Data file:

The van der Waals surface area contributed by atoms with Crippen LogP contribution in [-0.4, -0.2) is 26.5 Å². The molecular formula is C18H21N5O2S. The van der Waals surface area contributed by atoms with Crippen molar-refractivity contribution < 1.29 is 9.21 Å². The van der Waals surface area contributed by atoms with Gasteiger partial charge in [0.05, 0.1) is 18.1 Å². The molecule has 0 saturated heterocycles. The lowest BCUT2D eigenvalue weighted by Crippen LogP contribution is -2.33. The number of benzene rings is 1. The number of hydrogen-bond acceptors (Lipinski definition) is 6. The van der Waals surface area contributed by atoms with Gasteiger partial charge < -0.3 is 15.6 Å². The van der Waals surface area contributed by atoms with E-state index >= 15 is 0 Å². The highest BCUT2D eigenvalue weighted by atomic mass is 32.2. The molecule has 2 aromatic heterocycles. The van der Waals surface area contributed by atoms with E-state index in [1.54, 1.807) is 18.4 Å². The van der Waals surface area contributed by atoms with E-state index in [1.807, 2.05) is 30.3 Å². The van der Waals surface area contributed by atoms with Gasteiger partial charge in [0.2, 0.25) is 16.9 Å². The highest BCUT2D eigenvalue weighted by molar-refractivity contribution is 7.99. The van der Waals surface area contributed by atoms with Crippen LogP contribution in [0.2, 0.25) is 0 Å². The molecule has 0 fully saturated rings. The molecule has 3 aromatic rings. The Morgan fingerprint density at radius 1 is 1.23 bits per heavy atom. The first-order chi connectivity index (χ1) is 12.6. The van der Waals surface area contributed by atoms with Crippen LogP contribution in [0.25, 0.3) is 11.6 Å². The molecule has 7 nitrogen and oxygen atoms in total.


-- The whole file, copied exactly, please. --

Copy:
The van der Waals surface area contributed by atoms with Crippen LogP contribution in [-0.4, -0.2) is 26.5 Å². The molecular formula is C18H21N5O2S. The van der Waals surface area contributed by atoms with Crippen molar-refractivity contribution < 1.29 is 9.21 Å². The van der Waals surface area contributed by atoms with Gasteiger partial charge in [0.05, 0.1) is 18.1 Å². The molecule has 0 saturated heterocycles. The lowest BCUT2D eigenvalue weighted by Crippen LogP contribution is -2.33. The number of benzene rings is 1. The number of hydrogen-bond acceptors (Lipinski definition) is 6. The van der Waals surface area contributed by atoms with Gasteiger partial charge < -0.3 is 15.6 Å². The van der Waals surface area contributed by atoms with E-state index >= 15 is 0 Å². The highest BCUT2D eigenvalue weighted by atomic mass is 32.2. The molecule has 2 aromatic heterocycles. The van der Waals surface area contributed by atoms with E-state index in [1.54, 1.807) is 18.4 Å². The van der Waals surface area contributed by atoms with E-state index in [1.807, 2.05) is 30.3 Å². The van der Waals surface area contributed by atoms with Gasteiger partial charge in [0.2, 0.25) is 16.9 Å². The highest BCUT2D eigenvalue weighted by molar-refractivity contribution is 7.99. The van der Waals surface area contributed by atoms with Crippen LogP contribution in [0.2, 0.25) is 0 Å². The molecule has 0 fully saturated rings. The molecule has 3 aromatic rings. The Morgan fingerprint density at radius 1 is 1.23 bits per heavy atom. The first-order chi connectivity index (χ1) is 12.6. The van der Waals surface area contributed by atoms with Crippen LogP contribution in [0.25, 0.3) is 11.6 Å². The molecule has 7 nitrogen and oxygen atoms in total.